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Our Journey

2002 Uterine Fibroid Surgery #1

2003 1st consult with an RE, you know, just in case

2003 Got Married (at 37 (me) & 34 (DH) years old)

2003/2004 Naturally conceived pregnancies BFPs #1, #2, & #3 and miscarriages #1, #2, #3

2005 Uterine Fibroid Surgery #2

2005 IVF #1, BFN #1

2005 IUIs #1 and #2, just because, BFN #2 & #3

2005 FET from IVF #1, BFN #4

2006 Exploratory surgery to remove scar tissue from fibroid sugery #2

2006 IVF #2 (w PGD), BFP #4

2006 Emergency cerclage for IC @ 16w6d (5 months + 1 week of complete bed rest at home ensues)

2007 Our son is born @ 38w by scheduled c-section

2007 IVF #3 for baby #2, BFN #5

2007 IVF #4, BFP #5, miscarriage #4

2008 IVF #5, BFP #6, miscarriage #5

2008 IVF #6, BFP #7, miscarriage #6

2008 DE IVF #7, BFN #6

2009 DEFET #8, cancelled, embryos don't thaw

2010 Decide to adopt domestically

12.17.10 Profile is live with our agency

November 2011 Consult with RE re: donated embryo cycle

Early January 2012 Cleared to proceed with deFET

January 2012 Freeze our profile

1.20.12 deFET begins
2.12.12 eSET of one compacted morula
2.22.12 BFN

3.23.12 deFET #2 begins
4.14.12 transfer 3 embryos (1-8 cell, 1-5 cell, 1-4 cell)
4.22.12 + HPT
4.24.12 Beta #1 = 48.4
4.26.12 Beta #2 = 125.7
4.30.12 Beta #3 = 777.8
5.11.12 1st U/S - Singleton!
7.12.12 It's a Boy!
12.26.12 C-section: Baby G is born, 9#5oz, 20.5"

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A Simpler Summer

I have found myself saying the dreaded, “when I was your age” to my older son in response to him saying he is bored. This is the middle of his second week of summer vacation (I started this post a week ago and he has since started summer school at his school). And, I did my best to schedule activities during these past two weeks that would be fun for him (slip n slide play dates, play dates at a friends house, day camp at the local country club with a friend, Lego day camps, and an amusement park today).

One thing I have struggled with as a parent who grew up in a vastly different time, was wanting to provide outlets for my kids while not making them dependent on activities to stimulate their minds. I do far less than most parents I know but far more than was ever done for me as a child. Attending summer camp is something I never did as a kid.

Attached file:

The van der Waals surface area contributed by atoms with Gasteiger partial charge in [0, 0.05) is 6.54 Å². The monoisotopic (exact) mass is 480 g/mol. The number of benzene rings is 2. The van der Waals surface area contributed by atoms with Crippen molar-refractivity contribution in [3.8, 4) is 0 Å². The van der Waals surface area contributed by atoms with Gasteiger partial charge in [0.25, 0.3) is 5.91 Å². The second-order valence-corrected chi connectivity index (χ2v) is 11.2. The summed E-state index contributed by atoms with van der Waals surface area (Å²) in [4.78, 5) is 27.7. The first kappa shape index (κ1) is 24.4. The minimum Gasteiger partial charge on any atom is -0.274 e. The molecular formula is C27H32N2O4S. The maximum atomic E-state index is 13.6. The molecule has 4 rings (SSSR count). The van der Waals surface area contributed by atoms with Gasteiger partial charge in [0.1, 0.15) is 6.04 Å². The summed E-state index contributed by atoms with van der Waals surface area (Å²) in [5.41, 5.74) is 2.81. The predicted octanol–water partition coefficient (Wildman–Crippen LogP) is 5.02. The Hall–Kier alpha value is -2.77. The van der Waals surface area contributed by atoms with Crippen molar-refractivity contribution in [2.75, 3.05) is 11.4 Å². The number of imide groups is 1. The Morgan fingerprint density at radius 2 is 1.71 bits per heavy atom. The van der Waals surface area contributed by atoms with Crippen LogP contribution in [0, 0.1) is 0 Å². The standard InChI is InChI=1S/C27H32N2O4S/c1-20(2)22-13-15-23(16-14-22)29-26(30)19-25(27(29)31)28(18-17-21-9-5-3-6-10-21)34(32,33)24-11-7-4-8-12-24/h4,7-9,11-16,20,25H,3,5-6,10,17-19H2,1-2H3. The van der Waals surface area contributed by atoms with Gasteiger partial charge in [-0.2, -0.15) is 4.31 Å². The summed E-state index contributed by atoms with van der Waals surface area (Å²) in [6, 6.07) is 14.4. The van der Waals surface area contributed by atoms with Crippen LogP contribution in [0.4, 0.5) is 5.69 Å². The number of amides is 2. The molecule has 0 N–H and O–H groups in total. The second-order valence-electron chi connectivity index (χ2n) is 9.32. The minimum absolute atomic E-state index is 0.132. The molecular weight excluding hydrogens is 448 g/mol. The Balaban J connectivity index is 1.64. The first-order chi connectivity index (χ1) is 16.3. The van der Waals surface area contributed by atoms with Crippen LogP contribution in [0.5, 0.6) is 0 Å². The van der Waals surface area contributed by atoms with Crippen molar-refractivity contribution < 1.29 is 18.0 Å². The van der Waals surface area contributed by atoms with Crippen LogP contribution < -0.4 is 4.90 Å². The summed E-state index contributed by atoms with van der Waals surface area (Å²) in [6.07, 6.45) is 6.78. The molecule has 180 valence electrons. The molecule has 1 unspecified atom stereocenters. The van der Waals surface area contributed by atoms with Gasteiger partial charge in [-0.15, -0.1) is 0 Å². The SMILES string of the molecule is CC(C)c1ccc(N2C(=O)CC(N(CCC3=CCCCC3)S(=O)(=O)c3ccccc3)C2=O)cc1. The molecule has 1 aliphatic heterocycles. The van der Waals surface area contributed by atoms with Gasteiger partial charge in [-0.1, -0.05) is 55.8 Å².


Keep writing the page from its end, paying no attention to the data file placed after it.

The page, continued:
It was a different, pre-9/11, pre-rampant shooting sprees, pre-Megan’s law time. With the exception of a family vacation (which was never fun because my dad was wound so tightly that if we every got off track, if his itinerary wasn’t executed perfectly, we’d all pay), and the very occasional trip to the beach or Disneyland or Knott’s Berry Farm, we were responsible for creating our own fun. We lived in a real neighborhood where there were sidewalks and other kids that we either went to church or school with or that simply lived nearby (and ‘nearby’ could be up to a 10 block bike ride away). My parents both worked so we were with my grandparents during the days. We’d play with the hose or with water balloons or a slip n slide and eat Popsicles or snow cones or bomb pops. A highlight of any day or week, even, was when the ice cream truck came around.

Nothing was really planned for us. A play date happened when other kids happened to be out or around at the same time we were. We’d find each other and gravitate to one house or the next or play in the street. Hopscotch was a favorite, and so was jump rope, tag, and hide and seek. Or, a real treat would be if our parents decided to get together with other parents who had kids. Even though their getting together was the event, we benefited if the other couple had kids.